Indiana Jones and the Kingdom of the Crystal Skull (United States, 2008)
Nineteen years is a long time to wait, a long time in which expectations can be fertilized and grow. The biggest challenges faced by Indiana Jones and The Kingdom of the Crystal Skull have less to do with entertaining an audience than competing with the ghosts of movies past and expanding the mythology of a character who has been out of the limelight for two decades. Perhaps it is too much to hope that this new movie, coming so long after its predecessors, might recapture the magic that infused Raiders of the Lost Ark and sporadically sputtered to the surface in Indiana Jones and the Temple of Doom and Indiana Jones and the Last Crusade. The latest effort is the most lifeless of the series, and feels more like an overplotted, confused reunion than a legitimate action/adventure outing. It would be a failure even without the impressive pedigree - Indiana Jones and the Kingdom of the Crystal Skull simply isn't a very good motion picture.
Still, good or bad, everyone will see it. But the film doesn't work on the most basic level where even The Temple of Doom succeeded: getting viewers on the edges of their seats. That's not to say the film is without action; it features a number of such sequences. But a key element is missing: excitement. There's no suspense and not a lot of energy. We never believe that Indy or a member of his entourage is in danger. There's never any sense of "How's he going to get out of this?" The cliffhangers are easily shrugged off. The reason to see The Kingdom of the Crystal Skull is not to rediscover the joy and thrills of the Indiana Jones of old but to connect with familiar friends. This movie is comfortable, and that's the problem. It's too comfortable. For George Lucas, Steven Spielberg, and Harrison Ford, it's a matter of putting on well-worn slippers and bathrobes. The result is a sloppily made opportunity to spend a few more hours with a character who has put on a lot more years and miles since the last time we encountered him in a darkened theater.
The curtain rises in 1957 Nevada, where a captive Indy (Ford) and his latest sidekick, Mac (Ray Winstone), have been taken by a Soviet squad led by Irina Spalko (Cate Blanchett). She leads them into a huge warehouse where all the American military secret artifacts are stored (including, as we see in a "cameo," the Lost Ark from Raiders). There's something she wants and Indy is expected to locate it for her. An escape later, Dr. Jones is back in class teaching about the wonders of archeology to his students. That's when Dean Stanforth (Jim Broadbent) informs him that he's being given a mandatory leave of absence. Before he can get out of Dodge, however, he is cornered by a twenty-something guy named "Mutt" (Shia LeBeouf). The leather-jacketed Guys and Dolls reject needs Indy's help to find Professor Oxley (John Hurt), who has gotten mixed up in a treasure hunt involving crystal skulls and the Lost City of Gold. Soon, Indy and Mutt are on their way to South America, where their paths cross with Spalko and her Soviet comrades and a figure from Indy's past - the irrepressible Marion Ravenwood (Karen Allen).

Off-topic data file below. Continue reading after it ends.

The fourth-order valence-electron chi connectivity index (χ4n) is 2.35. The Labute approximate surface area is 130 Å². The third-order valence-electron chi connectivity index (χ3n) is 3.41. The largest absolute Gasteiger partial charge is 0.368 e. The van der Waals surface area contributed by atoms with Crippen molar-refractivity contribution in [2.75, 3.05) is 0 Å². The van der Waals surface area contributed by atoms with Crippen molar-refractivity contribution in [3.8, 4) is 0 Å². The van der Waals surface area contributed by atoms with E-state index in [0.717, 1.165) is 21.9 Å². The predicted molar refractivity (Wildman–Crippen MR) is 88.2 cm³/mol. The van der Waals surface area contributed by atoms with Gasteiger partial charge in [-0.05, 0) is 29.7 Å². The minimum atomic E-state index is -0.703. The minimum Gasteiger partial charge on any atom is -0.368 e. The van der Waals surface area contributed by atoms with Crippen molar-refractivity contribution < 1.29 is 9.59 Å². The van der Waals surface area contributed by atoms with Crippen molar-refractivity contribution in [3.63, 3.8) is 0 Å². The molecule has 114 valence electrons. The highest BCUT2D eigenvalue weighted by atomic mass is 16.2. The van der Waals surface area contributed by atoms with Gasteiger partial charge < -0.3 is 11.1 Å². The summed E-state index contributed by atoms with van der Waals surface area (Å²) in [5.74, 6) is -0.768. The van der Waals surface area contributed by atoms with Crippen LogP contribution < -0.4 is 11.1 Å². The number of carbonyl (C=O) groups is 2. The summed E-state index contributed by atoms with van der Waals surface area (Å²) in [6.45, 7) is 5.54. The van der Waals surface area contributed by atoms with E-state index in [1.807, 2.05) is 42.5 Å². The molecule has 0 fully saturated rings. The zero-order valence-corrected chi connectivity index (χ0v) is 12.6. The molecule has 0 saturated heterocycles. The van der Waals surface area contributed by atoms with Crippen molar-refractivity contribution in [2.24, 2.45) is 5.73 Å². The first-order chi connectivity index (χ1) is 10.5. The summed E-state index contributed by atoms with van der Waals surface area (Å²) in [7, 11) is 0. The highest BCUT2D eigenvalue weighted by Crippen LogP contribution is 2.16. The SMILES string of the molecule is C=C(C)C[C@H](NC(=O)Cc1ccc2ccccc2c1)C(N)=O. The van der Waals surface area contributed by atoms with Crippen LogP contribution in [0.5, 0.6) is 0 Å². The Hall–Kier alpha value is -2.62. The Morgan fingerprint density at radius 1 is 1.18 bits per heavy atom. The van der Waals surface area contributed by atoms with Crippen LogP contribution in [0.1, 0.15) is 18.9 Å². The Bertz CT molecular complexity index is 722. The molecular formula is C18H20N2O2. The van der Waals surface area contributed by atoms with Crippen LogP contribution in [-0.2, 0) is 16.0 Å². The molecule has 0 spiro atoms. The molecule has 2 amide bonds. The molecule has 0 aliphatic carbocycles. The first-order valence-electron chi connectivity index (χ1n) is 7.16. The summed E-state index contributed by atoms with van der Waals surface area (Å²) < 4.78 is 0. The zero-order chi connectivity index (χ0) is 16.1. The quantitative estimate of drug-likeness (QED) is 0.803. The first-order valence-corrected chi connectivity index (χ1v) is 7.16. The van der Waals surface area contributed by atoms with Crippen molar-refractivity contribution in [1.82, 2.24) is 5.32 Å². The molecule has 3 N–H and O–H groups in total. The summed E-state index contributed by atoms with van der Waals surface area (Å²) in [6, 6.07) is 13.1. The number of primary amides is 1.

In bringing back Marion, at least The Kingdom of the Crystal Skull does one thing right. She and Ford exhibit a little of the same chemistry, although the sexual element is toned down significantly now that they're old enough to be grandparents. The screenplay also makes frequent and pointed references to Indy's age. There's never any pretence that this guy isn't ready to start collecting Social Security, and the character of Mutt is added as a way by which the series can continue. Although numerous "old friends" are missing, each has an analog of sorts. Marcus Brody, portrayed by the late Denholm Elliott, is no longer around, so Jim Broadbent's Dean Stanforth fills his place. Sallah, who helped Indy in Chapters One and Three, is left off the screen (reportedly due to "unreasonable" salary demands by John Rhys-Davies), so enter Ray Winstone's Mac. Finally, with Sean Connery electing not to come out of retirement, there's no way to bring back Henry Jones Sr., but John Hurt's Oxley functions in a similar capacity. Everything old is new again, or something like that.